Forssmann believed it was possible, but he preferred a different route. He wanted to use the cubital vein, located in the crook of the elbow. In 1929, he did just that, threading a thin tube 65 centimeters up his own veins, into the right side of his own heart. After the procedure, Forssmann and his nurse assistant rushed to the x-ray room, one floor down, to take a picture of what they’d done as proof. Forssmann’s account caused a stir in both the scientific community and at the hospital where he worked; he was quickly dismissed, ostensibly because he failed to secure permission from his boss for the work. But Forssmann, who later became a urologist, had the last laugh. In 1956, he won the Nobel Prize along with two others who helped pioneer what we now call cardiac catheterization.
Stress doesn’t cause ulcers. Bacterial infection causes ulcers — specifically, infection with Helicobacter pylori (H. pylori). But this was a radical idea in the 1980s, and it took a researcher’s self-experimentation to help get people’s attention. As early as 1893, there were reports of spiral-shaped bacteria in the stomach. Over the next decades, researchers found more stomach bacteria in the setting of ulcers, but the finding was mostly ignored as insignificant. An Australian pathologist, Robin Warren, noticed in 1979 that there were small, spiral-shaped bacteria present in many stomach biopsy specimens — in the same place where he found stomach inflammation.
Warren paired up with Barry Marshall, a young clinician, in 1981 and together they studied more biopsies and eventually cultured the slow-growing organism H. pylori. They published a paper in the prestigious English scientific journal The Lancet, but many remained skeptical.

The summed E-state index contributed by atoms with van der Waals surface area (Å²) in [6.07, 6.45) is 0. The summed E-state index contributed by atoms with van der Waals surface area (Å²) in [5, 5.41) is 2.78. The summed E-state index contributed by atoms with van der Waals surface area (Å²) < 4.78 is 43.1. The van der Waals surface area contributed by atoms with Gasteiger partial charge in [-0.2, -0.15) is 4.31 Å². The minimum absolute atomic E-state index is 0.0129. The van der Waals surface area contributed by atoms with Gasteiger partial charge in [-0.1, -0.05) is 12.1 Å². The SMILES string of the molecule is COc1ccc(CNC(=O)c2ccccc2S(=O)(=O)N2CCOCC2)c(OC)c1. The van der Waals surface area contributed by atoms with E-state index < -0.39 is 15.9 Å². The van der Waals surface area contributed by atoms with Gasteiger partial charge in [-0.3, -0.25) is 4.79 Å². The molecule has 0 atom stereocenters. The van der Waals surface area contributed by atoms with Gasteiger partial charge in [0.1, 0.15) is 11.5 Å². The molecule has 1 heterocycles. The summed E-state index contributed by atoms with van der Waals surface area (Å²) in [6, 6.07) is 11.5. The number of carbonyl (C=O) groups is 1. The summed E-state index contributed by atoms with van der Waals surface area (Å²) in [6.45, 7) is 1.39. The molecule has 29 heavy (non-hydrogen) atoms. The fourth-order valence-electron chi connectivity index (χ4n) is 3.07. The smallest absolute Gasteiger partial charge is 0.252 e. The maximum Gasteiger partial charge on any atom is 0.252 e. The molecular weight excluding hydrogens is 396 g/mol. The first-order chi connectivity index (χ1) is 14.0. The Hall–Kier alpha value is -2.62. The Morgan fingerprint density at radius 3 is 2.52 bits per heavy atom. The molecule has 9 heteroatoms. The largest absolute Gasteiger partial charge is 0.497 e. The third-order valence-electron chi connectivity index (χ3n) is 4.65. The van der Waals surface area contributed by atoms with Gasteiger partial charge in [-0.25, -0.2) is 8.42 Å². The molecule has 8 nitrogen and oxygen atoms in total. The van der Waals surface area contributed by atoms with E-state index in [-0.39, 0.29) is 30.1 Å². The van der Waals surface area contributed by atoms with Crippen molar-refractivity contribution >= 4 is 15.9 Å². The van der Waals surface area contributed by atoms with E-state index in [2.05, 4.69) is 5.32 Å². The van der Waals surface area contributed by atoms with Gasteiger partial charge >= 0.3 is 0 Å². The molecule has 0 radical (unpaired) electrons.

To prove the link, Marshall ingested H. pylori himself. He became bloated, lost his appetite, developed bad breath, and vomited clear liquid each morning. An endoscopy, a visualization of his stomach with a camera, revealed gastritis (stomach inflammation), an abnormal accumulation of immune system cells, and damage to the stomach’s lining. Antibiotics cured him of the infection — and his symptoms. Now, it’s essentially taken for granted that H. pylori causes about 90 percent of ulcers in the duodenal region of the small intestine, and up to 80 percent of ulcers in the stomach (though only a fraction of people infected with H. pylori will ever get an ulcer). H. pylori is also associated with gastric cancer. Now that we understand the cause of most ulcers, ulcers don’t recur the way they used to — antibiotics are very effective at ridding people of the infection. And proton pump inhibitors like omeprazole help reduce acid secretions so the ulcers can heal. Warren and Marshall won the 2005 Nobel Prize for their efforts.
These valiant stories have come up in my medical school classes in recent months. Professors seem to love them in part for the shock value. But the stories are also inspiring. It’s exciting to learn how the procedures and treatments we use today were deduced. Even so, I don’t think I’ll be copying these bold physicians anytime soon.